According to recent statistics, almost 10% of Americans (approx. 30 million individuals) have diabetes, and 12.2% of New Yorkers are diagnosed with either Type 1 or Type 2 diabetes. Diabetes is a condition in which a person’s insulin response to the metabolism of carbohydrates is impaired, which leads to increased amounts of glucose in the blood and urine. Insulin resistance characterizes Type 2, which is the most common form, and those with Type 2 may not require insulin injections. Those with Type 1 diabetes, also known as ‘insulin-dependent’ diabetes, require insulin to be given via an injection to regulate their blood sugar. Type 1 diabetics are usually diagnosed as children, and make up a much smaller percentage of the total number of those diagnosed with diabetes. Continue reading “Diabetes: A Primer (Part 1)”
by: Holly R. Layer
I recently received a question about ‘carb substitutes.’ As I couldn’t engage the person directly, I didn’t know if they simply wanted GRAIN substitutes, or better sources of carbohydrates. So, I’ll start from the beginning and address both topics.
I like to tell my patients and clients that the term ‘carbohydrates’ can be equated to sugar, because that’s what they break down into in the body in the form of glucose. This glucose gets turned into energy (to use immediately) or to be stored in the muscles (to use later), and any additional goes to the liver to be stored as fat.
According to the 2010 Dietary Guidelines for Americans, our diets should be approximately 45-60% carbs, 20-35% fat and 10-35% protein. As you can see, carbs make up at least half of our energy intake. I realize that number may seem high, taking into account the recent low-carb craze, but stay with me–carbs are more than just bread and pasta, and we really do need that much for our bodies to function well. (There’s a lot more I can talk about in terms of refined vs. unrefined grains, fiber and starch, simple and complex carbs, but we only have so much room. Keep writing in questions!) For now, I’ll simply discuss food groups and carbohydrates.
Which brings me to our reader’s question about carb ‘substitutes.’ First of all, you cannot substitute protein and fat for carbs, but you CAN choose healthier carbs to eat. Remember that carbohydrates are made up of anything with natural sugars, which includes: grains, dairy, fruit and vegetables. So, when we say that approximately 50% of our calories should come from carbs, that doesn’t mean it should only be coming from bread (or other grain-based products), but from fruits, vegetables and dairy, too. In fact, as a dietitian, I’d rather you reach for fruits and vegetables first before grains and dairy.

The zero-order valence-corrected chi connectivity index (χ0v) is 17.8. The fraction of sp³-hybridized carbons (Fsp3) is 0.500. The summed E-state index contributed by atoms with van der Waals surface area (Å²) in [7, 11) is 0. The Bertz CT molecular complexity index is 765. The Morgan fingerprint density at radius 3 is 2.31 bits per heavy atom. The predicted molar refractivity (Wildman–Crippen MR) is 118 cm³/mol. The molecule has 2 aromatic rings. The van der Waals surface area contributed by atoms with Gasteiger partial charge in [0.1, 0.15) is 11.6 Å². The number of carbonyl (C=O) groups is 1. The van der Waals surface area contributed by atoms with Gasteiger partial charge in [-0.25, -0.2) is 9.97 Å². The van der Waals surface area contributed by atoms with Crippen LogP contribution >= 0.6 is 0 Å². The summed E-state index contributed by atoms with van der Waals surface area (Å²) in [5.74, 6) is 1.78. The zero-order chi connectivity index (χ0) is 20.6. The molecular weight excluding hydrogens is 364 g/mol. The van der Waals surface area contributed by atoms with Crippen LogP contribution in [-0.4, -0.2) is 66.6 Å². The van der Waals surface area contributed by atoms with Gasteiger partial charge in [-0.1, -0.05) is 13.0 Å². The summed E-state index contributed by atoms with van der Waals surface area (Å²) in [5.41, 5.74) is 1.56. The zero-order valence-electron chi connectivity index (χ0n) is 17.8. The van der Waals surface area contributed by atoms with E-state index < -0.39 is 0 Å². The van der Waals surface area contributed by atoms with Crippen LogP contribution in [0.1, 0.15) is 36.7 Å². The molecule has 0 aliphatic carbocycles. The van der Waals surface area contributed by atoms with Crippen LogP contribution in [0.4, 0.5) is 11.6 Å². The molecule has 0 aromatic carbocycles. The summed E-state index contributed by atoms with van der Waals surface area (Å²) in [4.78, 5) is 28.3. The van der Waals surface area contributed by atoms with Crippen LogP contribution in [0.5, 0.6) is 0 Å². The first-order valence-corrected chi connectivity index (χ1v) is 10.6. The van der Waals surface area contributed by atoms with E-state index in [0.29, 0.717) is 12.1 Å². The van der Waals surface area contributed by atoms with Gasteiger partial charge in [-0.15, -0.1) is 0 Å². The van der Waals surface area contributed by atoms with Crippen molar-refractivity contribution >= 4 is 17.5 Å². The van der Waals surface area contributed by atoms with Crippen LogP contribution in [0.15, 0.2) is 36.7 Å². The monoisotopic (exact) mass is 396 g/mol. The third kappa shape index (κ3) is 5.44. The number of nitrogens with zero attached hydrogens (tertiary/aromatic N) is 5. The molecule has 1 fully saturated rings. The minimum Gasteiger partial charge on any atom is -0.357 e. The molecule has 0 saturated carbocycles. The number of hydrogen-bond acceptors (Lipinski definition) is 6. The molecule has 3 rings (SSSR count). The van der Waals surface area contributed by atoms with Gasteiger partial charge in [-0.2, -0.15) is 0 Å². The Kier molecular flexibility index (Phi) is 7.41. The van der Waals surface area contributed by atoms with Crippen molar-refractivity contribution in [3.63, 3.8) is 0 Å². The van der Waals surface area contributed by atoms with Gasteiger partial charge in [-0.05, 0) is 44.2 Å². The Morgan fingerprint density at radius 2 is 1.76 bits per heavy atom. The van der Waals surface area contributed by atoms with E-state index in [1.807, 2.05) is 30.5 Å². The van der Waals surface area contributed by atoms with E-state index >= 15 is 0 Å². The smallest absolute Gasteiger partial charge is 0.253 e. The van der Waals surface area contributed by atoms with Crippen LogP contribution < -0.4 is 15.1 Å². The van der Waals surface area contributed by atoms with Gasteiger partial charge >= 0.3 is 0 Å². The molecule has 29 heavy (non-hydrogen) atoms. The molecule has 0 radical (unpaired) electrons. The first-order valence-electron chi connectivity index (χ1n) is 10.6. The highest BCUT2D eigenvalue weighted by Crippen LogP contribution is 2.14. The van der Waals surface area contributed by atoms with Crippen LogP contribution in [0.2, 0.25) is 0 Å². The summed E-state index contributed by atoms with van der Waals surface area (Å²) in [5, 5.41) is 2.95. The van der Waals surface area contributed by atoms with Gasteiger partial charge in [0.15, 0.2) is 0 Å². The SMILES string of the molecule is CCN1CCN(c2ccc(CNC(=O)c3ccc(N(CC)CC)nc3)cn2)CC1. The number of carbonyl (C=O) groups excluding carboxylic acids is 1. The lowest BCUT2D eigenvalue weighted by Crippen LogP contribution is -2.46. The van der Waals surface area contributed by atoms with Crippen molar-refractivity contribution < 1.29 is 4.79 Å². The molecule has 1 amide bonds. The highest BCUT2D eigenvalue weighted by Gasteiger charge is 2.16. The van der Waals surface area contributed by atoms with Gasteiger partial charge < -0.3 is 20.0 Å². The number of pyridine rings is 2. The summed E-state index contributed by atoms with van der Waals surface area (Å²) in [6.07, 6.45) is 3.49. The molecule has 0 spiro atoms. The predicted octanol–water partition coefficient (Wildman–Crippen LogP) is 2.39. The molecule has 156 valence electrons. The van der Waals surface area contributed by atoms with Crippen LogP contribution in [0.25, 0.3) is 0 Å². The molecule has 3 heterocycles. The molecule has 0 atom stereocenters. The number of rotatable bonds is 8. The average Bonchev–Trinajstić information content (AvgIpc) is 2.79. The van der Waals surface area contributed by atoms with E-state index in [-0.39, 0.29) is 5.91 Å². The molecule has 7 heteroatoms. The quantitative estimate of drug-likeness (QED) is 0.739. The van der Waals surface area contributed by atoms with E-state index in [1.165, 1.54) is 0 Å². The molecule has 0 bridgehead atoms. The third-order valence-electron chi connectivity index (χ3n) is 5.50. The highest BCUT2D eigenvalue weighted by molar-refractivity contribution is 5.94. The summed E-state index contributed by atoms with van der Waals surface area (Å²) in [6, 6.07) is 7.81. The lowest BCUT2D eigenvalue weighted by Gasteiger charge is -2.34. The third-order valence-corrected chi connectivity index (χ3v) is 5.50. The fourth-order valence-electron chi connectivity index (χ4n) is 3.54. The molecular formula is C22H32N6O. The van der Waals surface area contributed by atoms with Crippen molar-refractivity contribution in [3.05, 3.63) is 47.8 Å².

So, we finally make it to substitutes for grain products in the carbohydrate category. Vegetables like white and sweet potatoes are packed with carbohydrates (for energy), low in calories, high in fiber and full of vitamins and minerals. Carrots and corn are also high in carbs, as well as fruits like bananas, apples and oranges. Also, beans (all kinds!) are high in carbs, and nuts and seeds have carbohydrates, too. Here’s a sample ‘menu’ for a day that features non-grain carbs to show you how easy it is to find energy in fruits, vegetables and dairy:
Breakfast: 2 eggs, scrambled with veggies, 1 oz cheese and 1 orange
Lunch: 2 C zucchini noodles, 1 C spaghetti sauce & meatballs, green salad
Snack: 1 banana with 1 T almond butter or ¼ C hummus and 1 cup veggies
Dinner: 4 oz steak, 1 roasted sweet potato, sautéed spinach
Dessert: 1 C berries with 1 C lowfat milk
To recap: Carbs give us energy, so they’re very important in our diet. They should make up about half of the calories we eat each day. Remember that carbs come in the form of fruits, vegetables, dairy and grains, and that it’s best to eat a variety of them. I always recommend reaching for fruits and vegetables before grains and dairy products to fulfill your carbohydrate needs.
And instead of your morning bowl of Cheerios, try one of my favorite breakfasts: 1 baked sweet potato topped with 1 tablespoon almond butter, 1 cup plain Greek yogurt and a sprinkle of cinnamon! YUM!
Holly R. Layer is a Registered Dietitian and a freelance writer. She works as a clinical dietitian at DeGraff Memorial Hospital in North Tonawanda and also provides nutritional counseling at Weigel Health Center at Buffalo State College, as well as teaching fitness classes at the Southtowns YMCA. She lives in the village with her husband, Andrew, an East Aurora native. She blogs at www.thehealthypineapple.com and her work appears monthly in the Refresh Buffalo Blog.